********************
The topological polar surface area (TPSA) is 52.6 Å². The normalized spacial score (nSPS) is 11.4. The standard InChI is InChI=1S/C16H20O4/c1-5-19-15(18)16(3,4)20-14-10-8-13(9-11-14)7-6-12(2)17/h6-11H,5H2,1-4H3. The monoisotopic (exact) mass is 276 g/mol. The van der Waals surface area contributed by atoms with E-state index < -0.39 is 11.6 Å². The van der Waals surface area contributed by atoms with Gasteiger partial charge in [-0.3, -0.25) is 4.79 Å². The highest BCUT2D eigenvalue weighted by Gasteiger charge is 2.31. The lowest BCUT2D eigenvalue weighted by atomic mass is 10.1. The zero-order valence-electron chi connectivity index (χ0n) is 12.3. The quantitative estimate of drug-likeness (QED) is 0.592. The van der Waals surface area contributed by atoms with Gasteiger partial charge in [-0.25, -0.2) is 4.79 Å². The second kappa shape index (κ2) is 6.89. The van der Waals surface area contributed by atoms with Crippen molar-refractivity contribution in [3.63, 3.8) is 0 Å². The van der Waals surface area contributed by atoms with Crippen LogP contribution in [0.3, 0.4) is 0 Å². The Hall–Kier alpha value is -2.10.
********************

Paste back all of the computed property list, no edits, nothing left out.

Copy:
The topological polar surface area (TPSA) is 52.6 Å². The normalized spacial score (nSPS) is 11.4. The standard InChI is InChI=1S/C16H20O4/c1-5-19-15(18)16(3,4)20-14-10-8-13(9-11-14)7-6-12(2)17/h6-11H,5H2,1-4H3. The monoisotopic (exact) mass is 276 g/mol. The van der Waals surface area contributed by atoms with E-state index < -0.39 is 11.6 Å². The van der Waals surface area contributed by atoms with Gasteiger partial charge in [-0.3, -0.25) is 4.79 Å². The highest BCUT2D eigenvalue weighted by Gasteiger charge is 2.31. The lowest BCUT2D eigenvalue weighted by atomic mass is 10.1. The zero-order valence-electron chi connectivity index (χ0n) is 12.3. The quantitative estimate of drug-likeness (QED) is 0.592. The van der Waals surface area contributed by atoms with Gasteiger partial charge in [-0.25, -0.2) is 4.79 Å². The second kappa shape index (κ2) is 6.89. The van der Waals surface area contributed by atoms with Crippen molar-refractivity contribution in [3.63, 3.8) is 0 Å². The van der Waals surface area contributed by atoms with Crippen LogP contribution in [0.3, 0.4) is 0 Å². The Hall–Kier alpha value is -2.10.